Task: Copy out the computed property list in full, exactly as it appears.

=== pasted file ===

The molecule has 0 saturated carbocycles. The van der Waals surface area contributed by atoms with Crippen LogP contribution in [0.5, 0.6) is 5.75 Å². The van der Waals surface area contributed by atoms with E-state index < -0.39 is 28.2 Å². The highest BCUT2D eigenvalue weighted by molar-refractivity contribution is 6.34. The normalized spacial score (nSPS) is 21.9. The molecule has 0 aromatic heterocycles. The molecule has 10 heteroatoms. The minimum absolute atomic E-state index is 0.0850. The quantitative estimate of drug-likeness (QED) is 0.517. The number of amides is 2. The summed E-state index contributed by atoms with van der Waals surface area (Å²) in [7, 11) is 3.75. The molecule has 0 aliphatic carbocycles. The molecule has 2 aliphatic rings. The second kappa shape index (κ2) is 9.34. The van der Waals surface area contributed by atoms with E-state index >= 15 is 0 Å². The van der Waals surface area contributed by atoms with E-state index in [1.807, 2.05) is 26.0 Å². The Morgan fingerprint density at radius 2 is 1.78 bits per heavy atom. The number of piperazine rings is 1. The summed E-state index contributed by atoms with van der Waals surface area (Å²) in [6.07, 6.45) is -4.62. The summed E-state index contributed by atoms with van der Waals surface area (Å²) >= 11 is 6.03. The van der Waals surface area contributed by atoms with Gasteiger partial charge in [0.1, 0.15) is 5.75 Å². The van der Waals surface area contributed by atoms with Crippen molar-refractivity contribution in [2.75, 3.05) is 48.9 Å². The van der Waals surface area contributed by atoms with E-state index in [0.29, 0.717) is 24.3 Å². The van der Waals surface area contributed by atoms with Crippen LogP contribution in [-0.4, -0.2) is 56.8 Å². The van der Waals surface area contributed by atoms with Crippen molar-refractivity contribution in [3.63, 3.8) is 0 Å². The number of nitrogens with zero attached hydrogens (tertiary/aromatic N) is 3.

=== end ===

The molecule has 0 saturated carbocycles. The van der Waals surface area contributed by atoms with Crippen LogP contribution in [0.5, 0.6) is 5.75 Å². The van der Waals surface area contributed by atoms with E-state index < -0.39 is 28.2 Å². The highest BCUT2D eigenvalue weighted by molar-refractivity contribution is 6.34. The normalized spacial score (nSPS) is 21.9. The molecule has 0 aromatic heterocycles. The molecule has 10 heteroatoms. The minimum absolute atomic E-state index is 0.0850. The quantitative estimate of drug-likeness (QED) is 0.517. The number of amides is 2. The summed E-state index contributed by atoms with van der Waals surface area (Å²) in [7, 11) is 3.75. The molecule has 0 aliphatic carbocycles. The molecule has 2 aliphatic rings. The second kappa shape index (κ2) is 9.34. The van der Waals surface area contributed by atoms with E-state index >= 15 is 0 Å². The van der Waals surface area contributed by atoms with E-state index in [1.807, 2.05) is 26.0 Å². The Morgan fingerprint density at radius 2 is 1.78 bits per heavy atom. The number of piperazine rings is 1. The summed E-state index contributed by atoms with van der Waals surface area (Å²) in [6.07, 6.45) is -4.62. The summed E-state index contributed by atoms with van der Waals surface area (Å²) >= 11 is 6.03. The van der Waals surface area contributed by atoms with Gasteiger partial charge in [0.1, 0.15) is 5.75 Å². The van der Waals surface area contributed by atoms with Crippen molar-refractivity contribution in [2.75, 3.05) is 48.9 Å². The van der Waals surface area contributed by atoms with E-state index in [0.29, 0.717) is 24.3 Å². The van der Waals surface area contributed by atoms with Crippen LogP contribution in [-0.4, -0.2) is 56.8 Å². The van der Waals surface area contributed by atoms with Crippen molar-refractivity contribution in [3.63, 3.8) is 0 Å². The number of nitrogens with zero attached hydrogens (tertiary/aromatic N) is 3.